Every shop’s goal is to get cars through production as quickly and efficiently as possible. But a big part of production time has to do with waiting. So, how can your shop minimize waiting time? Keep reading to learn how to ensure you’re drying and curing coats set in the best way possible!
Dry time is the amount of time that should elapse between coatings (clear coats, top coats, primers, paints, etc.). It’s the time it takes for chemicals to dry before a painter should move to the next step. Before a part can move out of the booth and into assembly or buffing, it needs to be fully dry—and we don’t just mean the surface.
Just because the surface appears “dry,” does not mean it actually is. For example, it can still be soft to the touch, meaning it’s susceptible to scratches or staining. Even worse, the bottom layers may not be dried even if the top is dried. This is likely due to insufficient recoat times, or the time required to wait between coatings.
As many modern shops use waterborne paints, we recommend using the Accudraft Xcelerator. It’s designed to accelerate dry times and cut base coat dry times in half*. Xcelerator can be added to your new Accudraft finishing system or retrofitted to any existing system. With its own independent air supply, Xcelerator does need to use the shop’s compressed air. It uses 32 adjustable eyeball nozzles and direct fast-moving 5-micron rated air jets.
*Estimated & typical. Not guaranteed.
Cure time is the total amount of time that should elapse before the part is ready for use. Chemicals in the coating must finish the cross-linking process to become one solid product from top to bottom. This means that all layers are locked together. The cure process can take a long time for all the layers to fully lock.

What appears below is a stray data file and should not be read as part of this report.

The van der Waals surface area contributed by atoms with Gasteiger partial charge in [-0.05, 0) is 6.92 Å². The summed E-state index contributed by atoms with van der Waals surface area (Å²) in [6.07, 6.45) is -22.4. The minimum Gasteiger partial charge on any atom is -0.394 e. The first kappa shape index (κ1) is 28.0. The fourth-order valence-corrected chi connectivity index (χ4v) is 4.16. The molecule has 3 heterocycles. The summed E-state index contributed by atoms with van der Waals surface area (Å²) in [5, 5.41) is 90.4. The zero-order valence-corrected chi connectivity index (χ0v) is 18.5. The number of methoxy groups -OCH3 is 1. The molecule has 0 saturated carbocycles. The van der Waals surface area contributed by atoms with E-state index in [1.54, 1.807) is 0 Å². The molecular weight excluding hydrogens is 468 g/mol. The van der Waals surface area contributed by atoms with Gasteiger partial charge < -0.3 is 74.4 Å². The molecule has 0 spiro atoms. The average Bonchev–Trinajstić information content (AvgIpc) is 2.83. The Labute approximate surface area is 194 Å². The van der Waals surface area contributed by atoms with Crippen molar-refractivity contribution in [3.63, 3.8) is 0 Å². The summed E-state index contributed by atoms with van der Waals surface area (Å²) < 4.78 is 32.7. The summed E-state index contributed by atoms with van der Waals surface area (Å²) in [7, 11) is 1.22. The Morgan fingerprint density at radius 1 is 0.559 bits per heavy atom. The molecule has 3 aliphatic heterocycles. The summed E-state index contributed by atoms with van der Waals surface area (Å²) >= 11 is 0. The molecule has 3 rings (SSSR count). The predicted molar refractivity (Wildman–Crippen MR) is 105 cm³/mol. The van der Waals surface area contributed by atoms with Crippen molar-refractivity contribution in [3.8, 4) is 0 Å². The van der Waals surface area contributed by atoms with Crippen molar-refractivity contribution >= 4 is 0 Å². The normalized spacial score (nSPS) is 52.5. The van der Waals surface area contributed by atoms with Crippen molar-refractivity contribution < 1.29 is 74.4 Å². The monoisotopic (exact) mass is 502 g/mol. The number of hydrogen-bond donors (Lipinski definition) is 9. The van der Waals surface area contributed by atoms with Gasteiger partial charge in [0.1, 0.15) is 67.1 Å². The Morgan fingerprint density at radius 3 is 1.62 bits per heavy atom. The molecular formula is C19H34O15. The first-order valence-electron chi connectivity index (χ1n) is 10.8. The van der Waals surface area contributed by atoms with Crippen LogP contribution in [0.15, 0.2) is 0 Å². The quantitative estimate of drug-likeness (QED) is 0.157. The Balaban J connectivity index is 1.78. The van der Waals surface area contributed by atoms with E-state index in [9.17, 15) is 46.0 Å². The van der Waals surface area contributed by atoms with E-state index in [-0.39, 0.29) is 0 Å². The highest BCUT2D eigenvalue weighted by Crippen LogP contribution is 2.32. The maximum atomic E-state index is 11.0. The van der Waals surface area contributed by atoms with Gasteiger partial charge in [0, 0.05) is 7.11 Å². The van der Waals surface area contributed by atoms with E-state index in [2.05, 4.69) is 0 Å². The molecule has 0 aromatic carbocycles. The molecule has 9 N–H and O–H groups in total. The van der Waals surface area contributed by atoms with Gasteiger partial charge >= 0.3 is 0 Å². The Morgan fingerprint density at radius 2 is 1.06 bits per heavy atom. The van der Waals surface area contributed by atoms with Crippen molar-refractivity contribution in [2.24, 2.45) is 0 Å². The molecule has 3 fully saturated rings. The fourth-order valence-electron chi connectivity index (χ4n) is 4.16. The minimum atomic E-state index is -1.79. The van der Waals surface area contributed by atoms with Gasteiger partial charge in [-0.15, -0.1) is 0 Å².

For faster curing times, be sure to use thinner, even coats rather than thick layers. This will help to shorten the time needed between coatings. An IRT curing lamp or system can also help to speed up cure times between layers. It’s also important to note that different coatings have different cure times, so it may be beneficial to consider a coating with a faster chemical curing process.
Each coating has different requirements for their curing temperature. While a higher temperature may seem like a good idea to speed up drying times, it can actually have a negative affect because only the top layer will be dry and not the ones underneath. Similarly, too much humidity can make drying times longer while too little can make a surface dry too fast. It’s important to follow the technical data sheet (TDS) of the product being used for the correct temperature and humidity levels.
Improper airflow can affect finishing results, causing painters to restart the process.
It’s a common mistake to think that the coating begins curing once it is applied to a surface. However, it really starts when a coating can is opened. This means during the mixing, loading, and spraying process, the coating is slowly curing. It’s important to be thoughtful when opening new coatings, as to minimize its cure time before application.
If your shop is constantly experiencing long dry times or having to redo paint jobs, it may be time for some expert help. Scheduling an inspection with Accudraft will allow us to evaluate your current set up and equipment to determine what is underperforming. We’ll then provide recommendations on what to upgrade, such as new mechanics, electronics, control panel, or accessories.
To schedule an inspection, contact us online.